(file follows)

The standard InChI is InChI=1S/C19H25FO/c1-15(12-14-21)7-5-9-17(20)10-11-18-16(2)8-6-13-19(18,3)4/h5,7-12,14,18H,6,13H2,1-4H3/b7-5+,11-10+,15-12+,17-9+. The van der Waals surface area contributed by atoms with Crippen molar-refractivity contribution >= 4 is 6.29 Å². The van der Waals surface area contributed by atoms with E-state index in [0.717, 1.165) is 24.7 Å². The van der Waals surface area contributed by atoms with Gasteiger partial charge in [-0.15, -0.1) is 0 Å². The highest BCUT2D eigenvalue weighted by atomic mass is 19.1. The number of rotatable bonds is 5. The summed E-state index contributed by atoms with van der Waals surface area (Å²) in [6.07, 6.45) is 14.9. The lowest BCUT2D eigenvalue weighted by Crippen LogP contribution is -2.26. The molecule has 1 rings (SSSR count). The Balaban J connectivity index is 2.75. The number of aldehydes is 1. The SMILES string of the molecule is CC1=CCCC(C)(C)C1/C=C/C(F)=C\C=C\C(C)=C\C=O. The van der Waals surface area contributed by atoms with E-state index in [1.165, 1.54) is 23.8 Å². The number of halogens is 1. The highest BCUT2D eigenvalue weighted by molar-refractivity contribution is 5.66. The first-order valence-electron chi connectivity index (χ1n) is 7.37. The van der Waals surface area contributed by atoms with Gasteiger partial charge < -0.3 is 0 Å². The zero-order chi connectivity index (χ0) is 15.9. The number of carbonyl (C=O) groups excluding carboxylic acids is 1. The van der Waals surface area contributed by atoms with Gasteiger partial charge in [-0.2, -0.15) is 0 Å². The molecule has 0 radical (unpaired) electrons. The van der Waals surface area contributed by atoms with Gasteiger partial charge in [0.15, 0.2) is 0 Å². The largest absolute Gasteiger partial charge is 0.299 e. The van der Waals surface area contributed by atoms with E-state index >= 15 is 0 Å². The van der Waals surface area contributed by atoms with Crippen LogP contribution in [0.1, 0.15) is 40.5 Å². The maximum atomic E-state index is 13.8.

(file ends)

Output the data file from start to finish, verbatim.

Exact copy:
The standard InChI is InChI=1S/C19H25FO/c1-15(12-14-21)7-5-9-17(20)10-11-18-16(2)8-6-13-19(18,3)4/h5,7-12,14,18H,6,13H2,1-4H3/b7-5+,11-10+,15-12+,17-9+. The van der Waals surface area contributed by atoms with Crippen molar-refractivity contribution >= 4 is 6.29 Å². The van der Waals surface area contributed by atoms with E-state index in [0.717, 1.165) is 24.7 Å². The van der Waals surface area contributed by atoms with Gasteiger partial charge in [-0.15, -0.1) is 0 Å². The highest BCUT2D eigenvalue weighted by atomic mass is 19.1. The number of rotatable bonds is 5. The summed E-state index contributed by atoms with van der Waals surface area (Å²) in [6.07, 6.45) is 14.9. The lowest BCUT2D eigenvalue weighted by Crippen LogP contribution is -2.26. The molecule has 1 rings (SSSR count). The Balaban J connectivity index is 2.75. The number of aldehydes is 1. The SMILES string of the molecule is CC1=CCCC(C)(C)C1/C=C/C(F)=C\C=C\C(C)=C\C=O. The van der Waals surface area contributed by atoms with E-state index in [1.165, 1.54) is 23.8 Å². The number of halogens is 1. The highest BCUT2D eigenvalue weighted by molar-refractivity contribution is 5.66. The first-order valence-electron chi connectivity index (χ1n) is 7.37. The van der Waals surface area contributed by atoms with Gasteiger partial charge < -0.3 is 0 Å². The zero-order chi connectivity index (χ0) is 15.9. The number of carbonyl (C=O) groups excluding carboxylic acids is 1. The van der Waals surface area contributed by atoms with Gasteiger partial charge in [-0.2, -0.15) is 0 Å². The molecule has 0 radical (unpaired) electrons. The van der Waals surface area contributed by atoms with Gasteiger partial charge in [0.15, 0.2) is 0 Å². The largest absolute Gasteiger partial charge is 0.299 e. The van der Waals surface area contributed by atoms with E-state index >= 15 is 0 Å². The van der Waals surface area contributed by atoms with Crippen LogP contribution in [0.1, 0.15) is 40.5 Å². The maximum atomic E-state index is 13.8.